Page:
What is a Specialist... Advice from Susan

We are leery of professionals who are not trained in how people develop and change from birth through old age before specializing in an area such as sex therapy, hypnosis, trauma recovery, etc.


Dr. Susan Shaffer identifies herself as a clinical psychologist in general practice who specializes in the treatment of sexual,
relationship, and intimacy problems and trauma disorders. She is Certified by the American Board of Sexology and by the International Association of Trauma Specialists.


HOWEVER, a comprehensive study of personality, the importance of early learning and what we've learned as adults, genetics, brain physiology and the impact on us of our first family environment and the family environment that we have created as adults all become the foundation on which "specialty" therapies rests. On the other hand, psychologists cannot specialize in all age groups and conditions. Anyone who states their specialized areas of expertise as a laundry list is not seeing enough cases with your particular problems to focus treatment appropriately.


With this in mind, we suggest:

1) Get the names of 2 or better, 3, therapists from friends, family or another health professional who has specific knowledge of a therapists work or reputation. Consider contacting the State Board of MN to ask who is registered under the specialty you need. Once you make contact, ask for additional qualifications . (e. g. How did they become a specialist? In what organizations are they active? What additional certifications do they hold?) Finally, what proportion of their practice comprise cases like yours.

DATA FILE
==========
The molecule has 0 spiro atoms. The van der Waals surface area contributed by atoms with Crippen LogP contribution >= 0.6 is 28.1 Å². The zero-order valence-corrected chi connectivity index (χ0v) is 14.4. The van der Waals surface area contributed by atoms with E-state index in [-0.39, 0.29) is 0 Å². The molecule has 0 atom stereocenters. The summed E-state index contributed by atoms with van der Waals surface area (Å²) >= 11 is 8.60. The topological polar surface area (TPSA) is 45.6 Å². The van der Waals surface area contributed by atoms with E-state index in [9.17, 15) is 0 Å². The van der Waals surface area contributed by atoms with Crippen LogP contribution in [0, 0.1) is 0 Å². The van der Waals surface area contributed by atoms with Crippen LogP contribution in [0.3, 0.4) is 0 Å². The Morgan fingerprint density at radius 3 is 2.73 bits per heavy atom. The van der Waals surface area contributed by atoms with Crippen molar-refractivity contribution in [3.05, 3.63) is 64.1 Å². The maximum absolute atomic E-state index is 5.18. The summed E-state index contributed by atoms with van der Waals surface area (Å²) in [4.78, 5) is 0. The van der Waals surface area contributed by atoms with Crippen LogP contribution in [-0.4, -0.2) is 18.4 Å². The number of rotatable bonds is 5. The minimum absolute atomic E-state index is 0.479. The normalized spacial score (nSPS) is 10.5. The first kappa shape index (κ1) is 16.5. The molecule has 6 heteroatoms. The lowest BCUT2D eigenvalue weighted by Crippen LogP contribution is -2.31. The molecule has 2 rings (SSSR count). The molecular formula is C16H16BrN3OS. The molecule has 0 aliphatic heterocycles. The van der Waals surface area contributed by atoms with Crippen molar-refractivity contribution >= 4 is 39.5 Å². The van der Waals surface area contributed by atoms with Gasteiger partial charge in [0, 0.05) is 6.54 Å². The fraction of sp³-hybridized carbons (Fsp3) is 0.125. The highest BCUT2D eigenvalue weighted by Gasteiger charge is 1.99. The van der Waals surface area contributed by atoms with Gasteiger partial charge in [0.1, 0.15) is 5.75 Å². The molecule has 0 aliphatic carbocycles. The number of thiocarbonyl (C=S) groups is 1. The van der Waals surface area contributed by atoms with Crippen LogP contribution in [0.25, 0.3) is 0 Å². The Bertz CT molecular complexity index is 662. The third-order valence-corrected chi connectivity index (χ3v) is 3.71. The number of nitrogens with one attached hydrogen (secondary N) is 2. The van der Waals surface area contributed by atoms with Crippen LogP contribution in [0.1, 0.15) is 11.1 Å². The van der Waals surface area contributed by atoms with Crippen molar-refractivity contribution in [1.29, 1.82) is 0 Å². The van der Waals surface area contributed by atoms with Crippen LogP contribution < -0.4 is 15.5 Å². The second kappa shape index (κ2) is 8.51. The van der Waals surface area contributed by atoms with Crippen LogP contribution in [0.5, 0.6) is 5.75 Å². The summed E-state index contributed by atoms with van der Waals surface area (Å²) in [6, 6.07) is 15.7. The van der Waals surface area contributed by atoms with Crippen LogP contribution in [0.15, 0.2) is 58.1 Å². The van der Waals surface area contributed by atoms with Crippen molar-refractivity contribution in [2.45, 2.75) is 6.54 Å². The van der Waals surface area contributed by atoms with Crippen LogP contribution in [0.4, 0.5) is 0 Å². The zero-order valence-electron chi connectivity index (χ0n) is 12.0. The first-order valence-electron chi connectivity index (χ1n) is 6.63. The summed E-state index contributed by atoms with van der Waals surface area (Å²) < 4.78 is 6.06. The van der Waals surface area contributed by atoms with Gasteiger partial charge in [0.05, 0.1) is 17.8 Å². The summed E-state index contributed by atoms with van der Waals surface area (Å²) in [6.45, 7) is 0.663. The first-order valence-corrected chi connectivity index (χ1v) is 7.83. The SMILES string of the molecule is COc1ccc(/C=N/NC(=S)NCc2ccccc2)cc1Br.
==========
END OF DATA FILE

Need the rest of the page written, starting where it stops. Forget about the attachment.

2) This a three part question.

(1) Ask how your situation and problem will be evaluated

(2) How long treatment with your problem MIGHT take

(3) What approach or school of thought the therapist uses.


Be wary of professionals who give you an exact number of sessions (they maybe in an HMO or PPO and are limited as to how many treatments they're permitted to see you) and those who won't venture even a ball park. We have seen patients once, 10 times, a few weeks, months and a few years. Time in treatment is NOT a measure of how "crazy" you are. The key is: Can the therapist give you a response that makes sense and is easy to understand. Therapists who become defensive or irritated with such questions should be passed over.


3) AIM HIGH. You should begin to feel better within 4-6 sessions. Though friends or family may not see a difference in that time, you should feel more hopeful and have a beginning understanding of where your therapy is headed. If you don't or if you just aren't feeing that "chemistry" between you and your therapist, say so.


Patient and therapist must forge a working relationship based on"getting each other". It's that subtle and not terribly scientific. What RESEARCH TELL US in hundreds of studies, however, is that the connection made BETWEEN PATIENT AND THERAPIST often predicts a good outcome. Therapists who are professional don't take it personally when you shop around for the right fit.

All of that being said, finding a really transformational therapy experience should be your goal. Therapy changes people at its best. At its worst, you are left wondering if a good friend couldn't have done as much and saved you a bundle. So don't be afraid to search out a 2nd, 3rd, or 4th opinion until your ready to dig in.